The Regulatory Reform Program, a major initiative to re-write the bulk of Australian aviation regulations, remains essentially on track for completion by December 2003.
The Implementation phase of the Program commenced during the year and is gaining momentum, using a range of initiatives to support industry participation, including seminars at city airports and regional centres. These and other programs are discussed in more detail in the Report. They all are helping CASA to achieve its strategic goal of Safe skies for all.
The CASA Improvement Program, made possible by special government funding, is progressing well towards its goal of producing a substantial upgrading of the processes and procedures by which CASA does its work. The benefits will flow through to the aviation industry by way of better service delivery by CASA, and to the travelling public through enhanced safety surveillance capability.
Since I became Chairman, I have tried to ensure that my Board colleagues and I take every opportunity to meet directly with members of the aviation industry. During the year the Board held formal meetings in Melbourne and Sydney. Board members have met with industry representatives in Canberra and at regional locations, such as Morwell and Avalon airport. I thank members of the aviation industry for the input they have provided to the Board and to CASA during 2002–03, whether as participants in advisory bodies such as the Aviation Safety Forum or the Standards Consultative Committee, or as individuals. Industry input to draft rules, for example, has been an important contribution to development of the new regulatory framework. This two-way communication and consultation, leading to improved mutual understanding and sharing of expertise, is an essential part of building a safer and more effective aviation environment in Australia.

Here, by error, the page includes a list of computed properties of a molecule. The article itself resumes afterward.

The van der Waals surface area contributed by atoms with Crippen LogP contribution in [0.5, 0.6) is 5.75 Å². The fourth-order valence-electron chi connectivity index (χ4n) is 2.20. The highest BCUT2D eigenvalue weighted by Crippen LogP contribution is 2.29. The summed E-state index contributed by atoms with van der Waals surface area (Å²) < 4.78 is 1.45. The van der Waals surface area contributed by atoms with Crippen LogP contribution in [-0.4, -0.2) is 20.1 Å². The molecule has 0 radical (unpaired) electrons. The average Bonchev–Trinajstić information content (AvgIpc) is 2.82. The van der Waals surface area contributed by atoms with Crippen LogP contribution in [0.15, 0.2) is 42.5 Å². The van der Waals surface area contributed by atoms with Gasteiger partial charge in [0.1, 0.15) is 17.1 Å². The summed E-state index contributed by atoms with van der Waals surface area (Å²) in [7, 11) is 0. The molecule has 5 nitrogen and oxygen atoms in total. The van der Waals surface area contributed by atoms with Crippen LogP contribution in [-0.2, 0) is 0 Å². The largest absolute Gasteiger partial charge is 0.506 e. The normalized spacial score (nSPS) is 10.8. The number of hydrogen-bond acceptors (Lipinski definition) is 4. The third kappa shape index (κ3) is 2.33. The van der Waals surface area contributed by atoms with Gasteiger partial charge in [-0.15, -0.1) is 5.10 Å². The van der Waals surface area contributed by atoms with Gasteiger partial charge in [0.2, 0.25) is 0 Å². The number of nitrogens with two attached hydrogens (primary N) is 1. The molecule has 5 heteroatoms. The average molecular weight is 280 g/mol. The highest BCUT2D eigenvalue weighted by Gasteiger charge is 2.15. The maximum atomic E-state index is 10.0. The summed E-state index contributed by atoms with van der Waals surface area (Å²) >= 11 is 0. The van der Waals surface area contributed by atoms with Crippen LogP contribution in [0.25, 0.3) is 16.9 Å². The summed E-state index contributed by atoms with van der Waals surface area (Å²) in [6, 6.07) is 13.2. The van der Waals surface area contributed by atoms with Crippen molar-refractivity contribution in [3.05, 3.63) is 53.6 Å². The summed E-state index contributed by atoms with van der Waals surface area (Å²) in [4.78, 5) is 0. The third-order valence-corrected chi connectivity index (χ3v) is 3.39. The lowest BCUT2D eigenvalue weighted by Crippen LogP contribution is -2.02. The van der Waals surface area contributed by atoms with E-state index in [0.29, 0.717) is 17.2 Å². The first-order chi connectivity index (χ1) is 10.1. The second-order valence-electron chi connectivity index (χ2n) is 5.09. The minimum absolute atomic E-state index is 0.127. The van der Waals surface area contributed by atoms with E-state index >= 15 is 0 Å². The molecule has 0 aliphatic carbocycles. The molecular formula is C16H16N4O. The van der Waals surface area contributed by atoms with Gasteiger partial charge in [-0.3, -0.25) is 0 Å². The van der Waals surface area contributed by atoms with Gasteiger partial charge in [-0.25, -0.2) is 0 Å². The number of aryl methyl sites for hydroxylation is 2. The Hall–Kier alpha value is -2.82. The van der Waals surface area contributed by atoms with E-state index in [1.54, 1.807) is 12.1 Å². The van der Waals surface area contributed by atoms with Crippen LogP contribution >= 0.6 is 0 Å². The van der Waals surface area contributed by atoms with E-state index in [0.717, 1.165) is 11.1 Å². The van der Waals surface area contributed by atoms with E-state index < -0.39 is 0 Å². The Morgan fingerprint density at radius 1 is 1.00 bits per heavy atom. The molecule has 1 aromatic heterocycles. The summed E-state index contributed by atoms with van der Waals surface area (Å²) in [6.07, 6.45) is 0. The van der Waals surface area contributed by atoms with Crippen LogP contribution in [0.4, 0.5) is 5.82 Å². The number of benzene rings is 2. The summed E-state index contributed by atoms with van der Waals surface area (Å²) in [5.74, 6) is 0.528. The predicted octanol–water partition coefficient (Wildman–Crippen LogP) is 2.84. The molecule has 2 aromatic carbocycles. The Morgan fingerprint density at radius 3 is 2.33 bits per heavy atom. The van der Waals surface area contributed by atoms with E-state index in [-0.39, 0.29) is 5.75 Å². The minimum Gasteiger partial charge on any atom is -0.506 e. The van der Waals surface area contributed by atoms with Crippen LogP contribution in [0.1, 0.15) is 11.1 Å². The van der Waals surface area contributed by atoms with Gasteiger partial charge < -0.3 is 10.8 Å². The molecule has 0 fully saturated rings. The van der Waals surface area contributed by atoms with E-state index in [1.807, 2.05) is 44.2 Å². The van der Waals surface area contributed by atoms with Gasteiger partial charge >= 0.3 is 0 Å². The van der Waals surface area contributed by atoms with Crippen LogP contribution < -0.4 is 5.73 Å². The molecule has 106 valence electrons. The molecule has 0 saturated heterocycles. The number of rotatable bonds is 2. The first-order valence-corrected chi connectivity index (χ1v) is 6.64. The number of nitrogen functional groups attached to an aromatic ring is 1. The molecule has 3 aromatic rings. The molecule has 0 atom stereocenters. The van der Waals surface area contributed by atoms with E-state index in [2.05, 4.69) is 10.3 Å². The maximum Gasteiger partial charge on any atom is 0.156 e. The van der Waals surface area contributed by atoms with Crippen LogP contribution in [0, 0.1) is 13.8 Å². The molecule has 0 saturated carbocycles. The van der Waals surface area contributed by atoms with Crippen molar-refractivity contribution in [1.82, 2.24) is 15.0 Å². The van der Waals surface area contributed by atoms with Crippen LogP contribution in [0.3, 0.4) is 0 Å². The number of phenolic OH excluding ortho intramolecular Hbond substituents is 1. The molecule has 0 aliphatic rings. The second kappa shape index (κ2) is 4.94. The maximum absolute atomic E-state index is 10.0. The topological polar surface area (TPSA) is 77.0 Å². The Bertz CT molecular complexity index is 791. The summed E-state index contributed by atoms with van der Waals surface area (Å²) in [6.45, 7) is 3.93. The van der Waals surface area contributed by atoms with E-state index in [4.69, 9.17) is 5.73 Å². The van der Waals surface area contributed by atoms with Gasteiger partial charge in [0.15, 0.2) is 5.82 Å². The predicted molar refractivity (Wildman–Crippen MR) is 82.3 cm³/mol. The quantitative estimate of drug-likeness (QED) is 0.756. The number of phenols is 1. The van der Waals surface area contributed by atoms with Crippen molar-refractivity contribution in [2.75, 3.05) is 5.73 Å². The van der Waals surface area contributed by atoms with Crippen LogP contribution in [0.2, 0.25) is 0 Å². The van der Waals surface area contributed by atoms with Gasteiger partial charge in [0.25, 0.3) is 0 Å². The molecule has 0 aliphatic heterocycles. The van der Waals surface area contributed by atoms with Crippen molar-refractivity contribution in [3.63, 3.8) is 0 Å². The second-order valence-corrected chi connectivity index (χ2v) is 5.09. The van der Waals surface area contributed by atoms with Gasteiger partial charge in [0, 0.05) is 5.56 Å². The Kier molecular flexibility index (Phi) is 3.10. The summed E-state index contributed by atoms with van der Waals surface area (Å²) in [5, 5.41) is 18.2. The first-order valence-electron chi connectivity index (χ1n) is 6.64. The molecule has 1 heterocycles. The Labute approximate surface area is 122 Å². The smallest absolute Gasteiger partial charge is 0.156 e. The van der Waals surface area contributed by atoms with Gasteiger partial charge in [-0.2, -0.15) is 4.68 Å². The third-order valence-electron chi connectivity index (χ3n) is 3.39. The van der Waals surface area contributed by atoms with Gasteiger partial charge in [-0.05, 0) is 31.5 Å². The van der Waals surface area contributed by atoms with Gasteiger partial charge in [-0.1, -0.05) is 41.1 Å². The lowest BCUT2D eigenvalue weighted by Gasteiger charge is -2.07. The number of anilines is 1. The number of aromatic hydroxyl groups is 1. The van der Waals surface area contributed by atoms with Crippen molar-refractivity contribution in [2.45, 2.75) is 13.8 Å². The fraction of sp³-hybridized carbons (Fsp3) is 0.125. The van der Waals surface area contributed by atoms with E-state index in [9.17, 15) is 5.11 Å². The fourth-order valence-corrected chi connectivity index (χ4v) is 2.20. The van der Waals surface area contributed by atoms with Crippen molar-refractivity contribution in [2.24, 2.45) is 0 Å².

CASA has been associated with, and supportive of, the airspace reform initiative by the Deputy Prime Minister to develop a world-standard airspace environment for Australian aviation. CASA's specific responsibility is to review the safety case for the proposed airspace structure, in addition to which, in my personal capacity, I am a member of the body having overall planning responsibility for the new airspace.
I offer my congratulations to management and staff at CASA for a job well done over the course of 2002–03,and my encouragement to maintain the momentum in the period ahead.